December 31, 2017

It's Time to Fight Back.

Yeah, the year isn't over yet, but, I feel like it is.

After the success of the National Bike Challenge and enjoying a really good streak of rides to work, I felt like I was on top of things at the onset of Fall 2017.  Wrapping up the R-12 also helped - but, the shake-up of the full office remodel literally took the wind out of my sails.  I guess I don't handle logistical change well. 

I like my set-up.  I like my space.  It might all just be an elaborate "excuse" in disguise, but, I sorta get it now... why people don't ride to work.  It only took one little change, one obstacle, to really knock me off my game.  I have never had a shower or a locker room, but I always had space to hang things where nobody would see them, and was able to maintain a clandestine operation.  Nobody knew I even rode unless they happened into my cubicle and turned around long enough to see my stuff hanging up.  Now, it seems if I don't have a place to hang things up, it's a bit of a deal killer.  I ride, change clothes, and arrive at my desk ... where I now freeze - paralyzed.  The thought of reaching into my bag and pulling out a damp, sweaty pair of cycling shorts to hang dry for the afternoon ride just feels SO wrong considering my proximity to others.  I suppose if I was more of a prick and didn't care what my office neighbors thought, if I didn't give a rats about the potential for odors or how people thought about exercise gear hanging under my desk ... or the effect it has on the overall professionalism of the office environment (important to mention, it would be quite different if department heads and sharp-suited VPs weren't literally walking by my desk every 15 minutes).  Part of me just can't do it.

I'm so desperate to avoid being "that guy" that I'm not being myself.  

It sucks.  I hate driving.  I hate traffic.  I hate the Jekyll-and-Hyde effect it has on me.  I hate that my routine of nearly two decades seems suddenly so impossible to crack.  I'm angry that they enacted this change - and I'm not alone.  Everyone is on the same page - the private among us, those who needed their sanctuary and semi-solitude to think through tough problems and write good code are annoyed by the whole arrangement.  Visual and audible distractions far outweigh any perceived collaborative effect we might be gaining.  There are a lot of scowls, a lot of grumbles, and a lot of people trying to recreate their bubbles with noise-cancelling headphones and walls of carefully placed computer monitors ... leaning in close to recreate the cubicle walls they've lost. 

I need to figure this out.

I am running routines, simulations, scenarios... I am figuring it out, in my own way.  The same way I build bikes, write, navigate nearly everything I do; it begins in my head.  I millimeter, I scrutinize, I fuss and quake - internally.  Then I execute.  This will be no different.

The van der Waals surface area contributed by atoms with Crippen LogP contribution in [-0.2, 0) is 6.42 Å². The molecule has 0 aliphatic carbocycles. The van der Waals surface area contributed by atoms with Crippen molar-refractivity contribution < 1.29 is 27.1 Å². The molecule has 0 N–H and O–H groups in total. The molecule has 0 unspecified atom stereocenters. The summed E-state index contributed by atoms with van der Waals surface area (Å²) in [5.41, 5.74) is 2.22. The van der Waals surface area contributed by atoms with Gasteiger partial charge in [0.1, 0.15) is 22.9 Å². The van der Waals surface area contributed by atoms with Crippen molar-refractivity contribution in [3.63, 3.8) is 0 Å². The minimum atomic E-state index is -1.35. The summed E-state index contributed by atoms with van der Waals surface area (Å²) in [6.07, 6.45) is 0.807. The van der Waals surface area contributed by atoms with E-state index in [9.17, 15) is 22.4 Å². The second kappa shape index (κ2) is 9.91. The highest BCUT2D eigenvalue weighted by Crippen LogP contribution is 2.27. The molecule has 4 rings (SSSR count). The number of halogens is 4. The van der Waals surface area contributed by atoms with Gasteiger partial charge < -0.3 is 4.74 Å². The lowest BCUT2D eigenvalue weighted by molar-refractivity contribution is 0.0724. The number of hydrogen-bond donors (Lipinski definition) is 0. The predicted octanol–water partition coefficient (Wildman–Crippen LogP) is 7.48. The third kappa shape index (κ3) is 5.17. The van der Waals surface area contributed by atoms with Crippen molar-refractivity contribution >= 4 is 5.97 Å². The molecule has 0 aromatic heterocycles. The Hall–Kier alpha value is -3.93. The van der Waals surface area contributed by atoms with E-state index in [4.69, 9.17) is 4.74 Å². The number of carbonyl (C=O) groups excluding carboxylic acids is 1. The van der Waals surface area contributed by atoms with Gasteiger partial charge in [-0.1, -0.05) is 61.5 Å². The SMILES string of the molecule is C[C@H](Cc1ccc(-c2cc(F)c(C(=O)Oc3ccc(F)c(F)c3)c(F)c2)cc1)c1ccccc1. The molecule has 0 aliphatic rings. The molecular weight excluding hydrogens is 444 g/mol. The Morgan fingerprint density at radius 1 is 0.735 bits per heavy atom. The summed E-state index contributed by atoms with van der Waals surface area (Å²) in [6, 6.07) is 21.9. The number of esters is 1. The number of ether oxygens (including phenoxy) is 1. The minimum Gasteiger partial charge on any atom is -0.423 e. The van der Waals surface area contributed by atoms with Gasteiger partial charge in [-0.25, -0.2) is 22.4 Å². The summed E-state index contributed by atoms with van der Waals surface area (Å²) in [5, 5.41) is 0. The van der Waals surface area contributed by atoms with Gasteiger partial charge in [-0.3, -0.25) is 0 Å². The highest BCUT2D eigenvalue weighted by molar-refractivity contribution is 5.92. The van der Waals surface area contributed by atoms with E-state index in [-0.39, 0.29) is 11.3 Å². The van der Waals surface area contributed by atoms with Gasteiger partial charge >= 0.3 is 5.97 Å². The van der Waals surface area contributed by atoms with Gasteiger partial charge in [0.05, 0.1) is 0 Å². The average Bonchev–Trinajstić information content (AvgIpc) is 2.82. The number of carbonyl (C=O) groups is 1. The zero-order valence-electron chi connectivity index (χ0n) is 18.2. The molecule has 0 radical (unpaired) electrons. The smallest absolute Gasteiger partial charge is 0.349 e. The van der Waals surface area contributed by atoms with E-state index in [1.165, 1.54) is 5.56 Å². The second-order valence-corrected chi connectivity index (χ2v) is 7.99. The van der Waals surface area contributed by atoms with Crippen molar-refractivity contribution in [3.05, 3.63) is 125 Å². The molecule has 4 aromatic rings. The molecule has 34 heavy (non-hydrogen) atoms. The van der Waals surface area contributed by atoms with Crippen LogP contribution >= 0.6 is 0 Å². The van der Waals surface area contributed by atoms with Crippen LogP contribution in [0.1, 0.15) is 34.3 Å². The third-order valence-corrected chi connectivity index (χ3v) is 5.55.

Finally, winter.
There is snow covering the grass and streets, and single digit temperatures have tightened their grip on the area.  I'm not a fan anymore.  I'm almost thankful for a busy schedule and conflicting plans.  While I have done apparently incredible things on the bike in ridiculous temperatures and conditions, there is absolutely no part of me that wants to be "out there" right now.  I have learned not to fight this resistance, for within it lay the rest I probably need, the mental break I often won't afford myself -- the need to recharge the batteries and "live to ride another day;" in the springtime, during the ACP series when it matters more.  Instead, I have been running - dieting - denying myself the comforts of winter-time comfort foods and sloth for the same reasons.  I'm tired... probably finally tired enough to do something about it ...of existing in a typical middle-aged American male body when I know that of which I am capable.  I know I can probably run a half-marathon, right now... but I shouldn't because I weigh too much and will likely hurt myself.  I know I can ride another 600km brevet... but I'm so sick and tired of hauling my own unsatisfactory midsection laboriously up the climbs when I know my cardiovascular ability and technique could have me floating up the climbs instead.  I'm tired of being afraid of trying a SR600, or another 24-Hour race...  yet, I've been shopping for both.  I've been too lazy to do the work, and it's time to take the lazy guy inside me out back for a nice chat, mafia shakedown style.  The ten or fifteen pounds that were so "easy" to shed ten years ago are such a bastard now.  The beatings will continue until morale improves. 

Why am I dumping at the keyboard again?  Welp, it's how I get outside of my own head.
If I don't do this occasionally, winter "wins."

It's time to fight back.

I'm not at risk here.